Q. Can you embrace or kiss a dying patient if the doctors maintain that it will not affect the patient, and on the contrary it may extend temporarily his life?
A. On question 251 regarding the following case “My mother was terminally ill, it was a matter of time according to the doctors. When she became unconscious and the attending nurse said that she would not last long, we were in doubt if we could even touch her, caress her, let the nurse change her soiled clothes or make her more comfortable as we were told by very religious relatives that you are not allowed to touch the dying, it seemed very cruel, were they correct?”
We answered ” Halacha dictates that a person close to death may enter into a state named Gosses. Most Gosesim die within 72 hours.
Shulchan Oruch (Y.D. 339,1) rules that a Gosses is as alive as any other person. Thus, the prohibition and punishment for killing a Gosses is the same. (See; Minchas Chinuch 34). It is generally forbidden to move a Gosses, because, in light of his condition, such changes of posture or position may hasten his demise. (Y. D. 339,1). Shach (ibid.) quotes Maseches Smochos (1:4 – Shabbos 151b); “The Gosses is likened to a candle whose flame is about to be extinguished. If one touches it, it blows out. Nonetheless in Nekudas Hakesef he permits light touching.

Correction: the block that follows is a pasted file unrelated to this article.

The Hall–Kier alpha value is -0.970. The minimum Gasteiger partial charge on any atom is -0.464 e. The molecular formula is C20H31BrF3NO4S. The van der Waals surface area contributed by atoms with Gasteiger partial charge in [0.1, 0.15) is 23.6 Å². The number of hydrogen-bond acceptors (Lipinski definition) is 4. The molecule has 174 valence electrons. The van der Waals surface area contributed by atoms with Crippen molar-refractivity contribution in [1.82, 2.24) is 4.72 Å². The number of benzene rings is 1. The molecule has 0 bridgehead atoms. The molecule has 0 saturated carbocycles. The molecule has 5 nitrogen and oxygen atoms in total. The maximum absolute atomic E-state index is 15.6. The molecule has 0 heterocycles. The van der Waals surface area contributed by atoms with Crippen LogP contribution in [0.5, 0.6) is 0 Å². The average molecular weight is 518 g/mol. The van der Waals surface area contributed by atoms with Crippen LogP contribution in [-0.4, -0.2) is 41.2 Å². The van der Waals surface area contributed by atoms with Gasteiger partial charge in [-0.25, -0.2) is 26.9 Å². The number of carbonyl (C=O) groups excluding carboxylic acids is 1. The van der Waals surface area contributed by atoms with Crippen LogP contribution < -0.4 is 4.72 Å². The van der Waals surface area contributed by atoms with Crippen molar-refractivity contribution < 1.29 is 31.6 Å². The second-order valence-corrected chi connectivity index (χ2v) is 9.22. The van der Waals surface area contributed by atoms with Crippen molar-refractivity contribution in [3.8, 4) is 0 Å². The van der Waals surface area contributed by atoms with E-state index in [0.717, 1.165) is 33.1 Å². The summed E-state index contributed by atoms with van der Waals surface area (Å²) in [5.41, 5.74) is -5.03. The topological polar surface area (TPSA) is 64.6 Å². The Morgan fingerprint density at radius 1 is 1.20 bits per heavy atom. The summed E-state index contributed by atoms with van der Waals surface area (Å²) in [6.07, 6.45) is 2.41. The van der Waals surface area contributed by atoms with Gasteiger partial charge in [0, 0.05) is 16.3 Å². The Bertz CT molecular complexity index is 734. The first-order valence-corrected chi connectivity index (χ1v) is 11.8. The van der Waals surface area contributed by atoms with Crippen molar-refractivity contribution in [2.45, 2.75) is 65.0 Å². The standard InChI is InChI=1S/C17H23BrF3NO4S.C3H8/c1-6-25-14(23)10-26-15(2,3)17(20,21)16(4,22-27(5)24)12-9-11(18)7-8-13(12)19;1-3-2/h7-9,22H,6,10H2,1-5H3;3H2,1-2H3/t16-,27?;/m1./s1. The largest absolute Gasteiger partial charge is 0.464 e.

Drisha (ibid. 1) discusses touching at length, Igrois Moishe C.M. 2, 73, 2) seems more stringent. (See Toras Harefuah p.70) however, Horav Shlomo Miller Shlit”a permits very light touching, caressing and even light moving such as adjusting the angle of the bed when deemed necessary for the well-being of the patient, but not changing soiled clothes as that involve mayor bodily movement.
Many Poskim permit live-saving treatment for a Gosses when done by the attending physicians or medical personnel, (Teshuvos Vehanhogos 1, 872 – Tzitz Eliezer 8, 15 et. al.)
Remoh (ibid.) adds, that one may remove “anything that prevents the departure of the soul, such as a clanging noise such as the sound of a nearby woodchopper or a grain of salt that is on his tongue . . . since such acts do not accelerate death but merely remove an impediment to death”.
Rabbi A. Bartfeld as advised by Horav Shlomo Miller and Horav Aharon Miller Shlit’a